Reacting forcefully to Hamas (search) rocket and mortar fire in the Gaza Strip in defiance of a cease-fire with Israel, Palestinian leader Mahmoud Abbas (search) dismissed his top security commanders Thursday and sent a message to the militants that he will not tolerate further truce violations.
Among about 20 senior officers who lost their jobs were the top two commanders, Brig. Gen. Abdel Razek Majaidie (search), chief of public security, and police chief Saeb al-Ajed, security officials said, a clear sign that Abbas is serious about enforcing the two-day-old truce.
Hamas claimed responsibility for salvos of rockets and mortars — 30 mortars and 26 rockets, one of the biggest barrages in four years of violence — aimed at two Israeli settlements in southern Gaza, Neve Dekalim and Gedid. The Israeli military said there were no casualties. Israeli TV stations showed video of minor damage to some houses.
Hamas said the barrage was retaliation for the death of two Palestinians Wednesday. One blew himself up with a bomb he was apparently trying to plant and the other was shot dead by Israeli soldiers as he approached a settlement.
Also Thursday, armed Palestinians stormed the main Palestinian Authority jail in Gaza and killed three prisoners, part of a clan feud. Abbas also took that as an affront.
"These are very dangerous developments, and they violate the legitimacy of the Palestinian Authority," Palestinian Cabinet Secretary Hassan Abu Libdeh said. "No one can continue with these violations."
In a two-pronged response, Abbas sent a stern warning to the militants after dismissing his security commanders. And he postponed Thursday's trip to Gaza to meet with militant leaders.
On Friday, Abu Libdeh said, Abbas would meet with the militant leaders in Gaza and "inform them that there is only one Palestinian Authority and one leadership, and (he) will not accept any measures that can subject our national project to dangers."
Abu Libdeh added, "The Palestinian Authority will not tolerate any actions that will sabotage the agreement reached with Israelis on a mutual cease-fire."
Israel, which has linked further progress in peace talks to Abbas' ability to control militants, called for an immediate end to the violence.
The office of Israeli Prime Minister Ariel Sharon contacted Egyptian, American and Palestinian officials Thursday to express concern. "We informed them we expect the Palestinians to act immediately against these attacks," said Asaf Shariv, an aide to Sharon.
At a summit Tuesday in the Egyptian resort of Sharm el-Sheik, in the presence of the president of Egypt and king of Jordan, Sharon and Abbas declared an end to violence and military operations after four years of bloodshed.
Abbas has said all Palestinian groups, including Hamas and Islamic Jihad, have signed on to the truce. But leaders of Hamas and Islamic Jihad, groups responsible for dozens of bombings that have killed hundreds of Israelis, deny that.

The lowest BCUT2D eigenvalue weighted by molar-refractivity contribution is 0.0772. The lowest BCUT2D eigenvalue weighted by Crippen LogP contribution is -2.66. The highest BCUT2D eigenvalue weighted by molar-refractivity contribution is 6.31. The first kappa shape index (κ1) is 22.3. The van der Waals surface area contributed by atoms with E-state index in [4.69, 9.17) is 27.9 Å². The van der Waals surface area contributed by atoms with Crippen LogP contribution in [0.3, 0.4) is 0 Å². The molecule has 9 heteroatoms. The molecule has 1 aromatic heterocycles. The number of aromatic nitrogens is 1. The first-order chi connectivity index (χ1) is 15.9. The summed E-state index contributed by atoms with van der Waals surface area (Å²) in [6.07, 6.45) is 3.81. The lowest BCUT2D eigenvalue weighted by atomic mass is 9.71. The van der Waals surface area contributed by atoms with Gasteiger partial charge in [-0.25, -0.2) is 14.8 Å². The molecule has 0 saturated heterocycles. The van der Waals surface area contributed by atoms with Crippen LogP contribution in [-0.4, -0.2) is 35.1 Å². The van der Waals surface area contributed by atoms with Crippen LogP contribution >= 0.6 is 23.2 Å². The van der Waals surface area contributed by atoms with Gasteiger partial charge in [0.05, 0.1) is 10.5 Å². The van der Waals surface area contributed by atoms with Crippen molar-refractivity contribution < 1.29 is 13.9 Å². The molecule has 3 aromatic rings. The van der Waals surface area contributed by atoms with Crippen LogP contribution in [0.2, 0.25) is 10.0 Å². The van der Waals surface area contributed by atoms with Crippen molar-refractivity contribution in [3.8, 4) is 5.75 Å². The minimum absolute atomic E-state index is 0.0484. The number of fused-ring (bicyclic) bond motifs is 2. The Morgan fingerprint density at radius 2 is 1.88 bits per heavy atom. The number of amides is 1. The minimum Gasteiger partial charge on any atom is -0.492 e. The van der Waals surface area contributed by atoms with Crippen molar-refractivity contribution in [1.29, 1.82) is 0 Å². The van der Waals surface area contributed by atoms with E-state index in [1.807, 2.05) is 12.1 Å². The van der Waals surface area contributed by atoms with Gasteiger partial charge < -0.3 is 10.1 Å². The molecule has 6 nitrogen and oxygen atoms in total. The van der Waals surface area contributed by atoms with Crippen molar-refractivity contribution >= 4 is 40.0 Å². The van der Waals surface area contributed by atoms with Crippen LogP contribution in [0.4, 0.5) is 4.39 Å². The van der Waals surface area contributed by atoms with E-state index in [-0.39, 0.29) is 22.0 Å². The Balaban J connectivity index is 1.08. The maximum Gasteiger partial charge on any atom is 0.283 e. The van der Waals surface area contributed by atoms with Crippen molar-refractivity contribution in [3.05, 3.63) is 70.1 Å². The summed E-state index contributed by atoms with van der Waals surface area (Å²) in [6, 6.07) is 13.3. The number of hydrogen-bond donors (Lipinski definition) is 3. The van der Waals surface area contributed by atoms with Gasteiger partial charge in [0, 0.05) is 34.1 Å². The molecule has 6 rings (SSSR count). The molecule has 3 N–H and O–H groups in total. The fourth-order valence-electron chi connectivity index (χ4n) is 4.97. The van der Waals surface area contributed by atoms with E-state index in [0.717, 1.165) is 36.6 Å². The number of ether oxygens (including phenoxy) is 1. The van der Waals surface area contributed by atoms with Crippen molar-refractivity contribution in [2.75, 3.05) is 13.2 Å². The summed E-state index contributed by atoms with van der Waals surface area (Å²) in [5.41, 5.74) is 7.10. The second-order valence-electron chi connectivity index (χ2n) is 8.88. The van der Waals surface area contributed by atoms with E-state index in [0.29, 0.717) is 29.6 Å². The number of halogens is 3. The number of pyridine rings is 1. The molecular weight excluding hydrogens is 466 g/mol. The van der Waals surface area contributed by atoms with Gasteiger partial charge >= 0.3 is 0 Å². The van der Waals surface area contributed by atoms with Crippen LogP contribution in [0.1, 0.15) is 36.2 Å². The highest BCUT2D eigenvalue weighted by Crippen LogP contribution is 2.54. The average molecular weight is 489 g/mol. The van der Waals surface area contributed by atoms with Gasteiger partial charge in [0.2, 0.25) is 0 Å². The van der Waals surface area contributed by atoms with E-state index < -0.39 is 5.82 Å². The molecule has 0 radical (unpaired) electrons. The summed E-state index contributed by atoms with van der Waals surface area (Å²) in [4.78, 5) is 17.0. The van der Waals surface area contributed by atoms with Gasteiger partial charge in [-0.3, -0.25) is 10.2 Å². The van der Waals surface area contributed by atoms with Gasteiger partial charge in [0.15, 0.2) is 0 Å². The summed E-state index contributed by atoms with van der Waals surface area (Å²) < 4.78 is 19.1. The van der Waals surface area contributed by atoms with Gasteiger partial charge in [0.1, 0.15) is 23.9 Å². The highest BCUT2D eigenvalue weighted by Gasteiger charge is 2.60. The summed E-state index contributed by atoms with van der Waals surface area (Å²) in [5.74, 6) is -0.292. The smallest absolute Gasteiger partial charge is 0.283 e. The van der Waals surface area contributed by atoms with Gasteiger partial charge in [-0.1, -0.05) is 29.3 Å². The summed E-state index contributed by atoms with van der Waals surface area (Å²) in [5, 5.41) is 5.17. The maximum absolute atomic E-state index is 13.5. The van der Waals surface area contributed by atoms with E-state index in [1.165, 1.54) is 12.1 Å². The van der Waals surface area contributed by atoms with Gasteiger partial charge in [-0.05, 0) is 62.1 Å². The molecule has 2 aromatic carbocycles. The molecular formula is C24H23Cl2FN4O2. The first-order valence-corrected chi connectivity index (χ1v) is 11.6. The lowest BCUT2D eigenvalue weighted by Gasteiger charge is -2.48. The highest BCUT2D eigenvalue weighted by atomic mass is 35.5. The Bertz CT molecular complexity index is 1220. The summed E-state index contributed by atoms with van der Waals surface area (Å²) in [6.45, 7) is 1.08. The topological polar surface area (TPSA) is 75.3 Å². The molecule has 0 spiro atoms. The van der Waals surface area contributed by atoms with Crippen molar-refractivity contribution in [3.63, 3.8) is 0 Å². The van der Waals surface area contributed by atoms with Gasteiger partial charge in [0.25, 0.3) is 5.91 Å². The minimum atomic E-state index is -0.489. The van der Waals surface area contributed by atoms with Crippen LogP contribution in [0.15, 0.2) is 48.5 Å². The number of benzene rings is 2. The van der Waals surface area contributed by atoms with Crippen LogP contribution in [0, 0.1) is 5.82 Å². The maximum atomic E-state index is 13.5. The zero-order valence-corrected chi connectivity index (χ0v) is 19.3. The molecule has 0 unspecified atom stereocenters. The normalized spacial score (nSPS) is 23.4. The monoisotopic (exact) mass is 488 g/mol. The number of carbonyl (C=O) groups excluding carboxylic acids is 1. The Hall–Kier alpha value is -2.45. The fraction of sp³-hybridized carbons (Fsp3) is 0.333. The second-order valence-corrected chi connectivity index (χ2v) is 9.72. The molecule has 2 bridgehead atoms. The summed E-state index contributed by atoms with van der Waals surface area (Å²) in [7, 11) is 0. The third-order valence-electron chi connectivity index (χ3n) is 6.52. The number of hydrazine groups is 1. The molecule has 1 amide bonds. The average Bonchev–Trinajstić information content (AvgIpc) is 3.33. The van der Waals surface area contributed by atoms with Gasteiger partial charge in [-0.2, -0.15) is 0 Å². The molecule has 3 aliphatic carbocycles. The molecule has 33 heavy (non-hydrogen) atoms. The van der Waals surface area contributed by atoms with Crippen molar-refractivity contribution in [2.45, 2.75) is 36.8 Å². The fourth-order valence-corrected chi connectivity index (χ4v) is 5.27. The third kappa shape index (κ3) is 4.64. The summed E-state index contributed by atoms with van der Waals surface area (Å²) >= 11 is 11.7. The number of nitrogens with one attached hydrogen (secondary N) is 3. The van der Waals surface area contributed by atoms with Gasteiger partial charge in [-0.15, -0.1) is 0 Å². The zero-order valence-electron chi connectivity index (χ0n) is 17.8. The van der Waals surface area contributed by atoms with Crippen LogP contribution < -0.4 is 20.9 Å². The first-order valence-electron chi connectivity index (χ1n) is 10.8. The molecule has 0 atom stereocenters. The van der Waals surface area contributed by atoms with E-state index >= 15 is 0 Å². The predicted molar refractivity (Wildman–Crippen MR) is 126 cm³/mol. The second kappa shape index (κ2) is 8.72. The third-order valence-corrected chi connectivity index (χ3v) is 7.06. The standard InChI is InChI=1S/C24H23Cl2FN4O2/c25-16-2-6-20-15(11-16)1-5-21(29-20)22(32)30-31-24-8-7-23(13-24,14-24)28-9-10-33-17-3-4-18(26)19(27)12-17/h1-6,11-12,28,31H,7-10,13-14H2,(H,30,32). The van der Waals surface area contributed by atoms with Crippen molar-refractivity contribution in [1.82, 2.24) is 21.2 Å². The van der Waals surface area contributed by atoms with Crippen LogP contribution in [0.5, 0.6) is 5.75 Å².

Up to now, Abbas has insisted he will not confront the militant groups and disarm them, as Israel and the internationally backed "road map" peace plan demand, preferring negotiations. However, he hinted that his patience has limits.
In a statement accusing Hamas of violating the truce, the central committee of Abbas' Fatah movement declared, "We are still committed to language of dialogue, but at the same time, we warn against continuation of these irresponsible actions."
Abu Libdeh said Abbas took "punitive measures against officers who did not undertake their responsibilities, which led to the latest developments in Gaza."
Abbas is committed to reforming Palestinian security services. Last month, he ordered retirement for more than 1,000 veteran officers. However, officials said Thursday's dismissals were the direct result of the Hamas mortar and rocket fire and the attack on the jail.
Sharon, meanwhile, signaled in a newspaper interview that he is ready to release large numbers of Palestinian prisoners involved in deadly violence if militants stay on the sidelines during Israel's planned withdrawal from Gaza this summer.
The prime minister said Abbas stressed at the summit that the release of long-serving prisoners is a top priority.
"He (Abbas) told me simply that it is a major problem," Sharon told the Haaretz daily. In the past, Israel has refused to release those involved in deadly attacks.
A senior Israeli official, speaking on condition of anonymity, said Sharon would consider the release of prisoners "with blood on their hands" on a case by case basis.
Also Thursday, Sharon declared that he will not allow a referendum on his plan to pull Israeli troops and settlers out of the Gaza Strip and evacuate four West Bank settlements in the summer.
"Referendum means opposition to the plan," Sharon told members of his Likud Party in Tel Aviv. "My position on a referendum is clear. I'm totally opposed to it. There will be no referendum."